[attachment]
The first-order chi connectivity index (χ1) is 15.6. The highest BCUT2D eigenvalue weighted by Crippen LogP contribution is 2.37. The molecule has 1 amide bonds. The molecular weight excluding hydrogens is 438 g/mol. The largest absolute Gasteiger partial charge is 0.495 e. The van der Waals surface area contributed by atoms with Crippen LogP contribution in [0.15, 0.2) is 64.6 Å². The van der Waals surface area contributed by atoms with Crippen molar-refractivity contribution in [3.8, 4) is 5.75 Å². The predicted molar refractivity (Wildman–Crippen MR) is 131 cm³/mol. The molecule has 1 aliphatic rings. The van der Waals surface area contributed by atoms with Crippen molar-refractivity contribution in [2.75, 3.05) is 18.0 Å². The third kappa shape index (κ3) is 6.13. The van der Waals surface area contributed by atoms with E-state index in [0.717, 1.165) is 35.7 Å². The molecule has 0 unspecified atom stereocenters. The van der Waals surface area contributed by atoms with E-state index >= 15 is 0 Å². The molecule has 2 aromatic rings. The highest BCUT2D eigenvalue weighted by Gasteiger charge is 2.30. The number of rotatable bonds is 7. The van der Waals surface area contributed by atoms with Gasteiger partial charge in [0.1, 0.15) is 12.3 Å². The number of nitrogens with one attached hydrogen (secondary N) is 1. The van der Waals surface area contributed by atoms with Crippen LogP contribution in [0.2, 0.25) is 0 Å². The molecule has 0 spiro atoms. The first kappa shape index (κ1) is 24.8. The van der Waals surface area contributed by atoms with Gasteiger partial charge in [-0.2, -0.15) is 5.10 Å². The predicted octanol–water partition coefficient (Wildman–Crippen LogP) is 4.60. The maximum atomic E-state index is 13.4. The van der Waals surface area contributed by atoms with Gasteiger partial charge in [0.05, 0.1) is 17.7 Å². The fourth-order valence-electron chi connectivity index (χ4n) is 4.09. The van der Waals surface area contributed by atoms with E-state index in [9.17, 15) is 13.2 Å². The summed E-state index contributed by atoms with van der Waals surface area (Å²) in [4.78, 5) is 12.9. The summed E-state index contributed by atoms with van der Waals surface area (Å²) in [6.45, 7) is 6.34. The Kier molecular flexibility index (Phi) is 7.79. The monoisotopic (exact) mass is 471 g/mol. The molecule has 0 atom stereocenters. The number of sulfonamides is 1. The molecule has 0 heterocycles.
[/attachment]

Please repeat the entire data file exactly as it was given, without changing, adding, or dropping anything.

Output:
The first-order chi connectivity index (χ1) is 15.6. The highest BCUT2D eigenvalue weighted by Crippen LogP contribution is 2.37. The molecule has 1 amide bonds. The molecular weight excluding hydrogens is 438 g/mol. The largest absolute Gasteiger partial charge is 0.495 e. The van der Waals surface area contributed by atoms with Crippen LogP contribution in [0.15, 0.2) is 64.6 Å². The van der Waals surface area contributed by atoms with Crippen molar-refractivity contribution in [3.8, 4) is 5.75 Å². The predicted molar refractivity (Wildman–Crippen MR) is 131 cm³/mol. The molecule has 1 aliphatic rings. The van der Waals surface area contributed by atoms with Crippen molar-refractivity contribution in [2.75, 3.05) is 18.0 Å². The third kappa shape index (κ3) is 6.13. The van der Waals surface area contributed by atoms with E-state index in [0.717, 1.165) is 35.7 Å². The molecule has 0 unspecified atom stereocenters. The van der Waals surface area contributed by atoms with E-state index >= 15 is 0 Å². The molecule has 2 aromatic rings. The highest BCUT2D eigenvalue weighted by Gasteiger charge is 2.30. The number of rotatable bonds is 7. The van der Waals surface area contributed by atoms with Gasteiger partial charge in [0.1, 0.15) is 12.3 Å². The number of nitrogens with one attached hydrogen (secondary N) is 1. The van der Waals surface area contributed by atoms with Crippen LogP contribution in [0.2, 0.25) is 0 Å². The molecule has 0 spiro atoms. The first kappa shape index (κ1) is 24.8. The van der Waals surface area contributed by atoms with Gasteiger partial charge in [-0.2, -0.15) is 5.10 Å². The predicted octanol–water partition coefficient (Wildman–Crippen LogP) is 4.60. The maximum atomic E-state index is 13.4. The van der Waals surface area contributed by atoms with Gasteiger partial charge in [0.05, 0.1) is 17.7 Å². The fourth-order valence-electron chi connectivity index (χ4n) is 4.09. The van der Waals surface area contributed by atoms with E-state index in [9.17, 15) is 13.2 Å². The summed E-state index contributed by atoms with van der Waals surface area (Å²) in [4.78, 5) is 12.9. The summed E-state index contributed by atoms with van der Waals surface area (Å²) in [6.45, 7) is 6.34. The Kier molecular flexibility index (Phi) is 7.79. The monoisotopic (exact) mass is 471 g/mol. The molecule has 0 atom stereocenters. The number of sulfonamides is 1. The molecule has 0 heterocycles.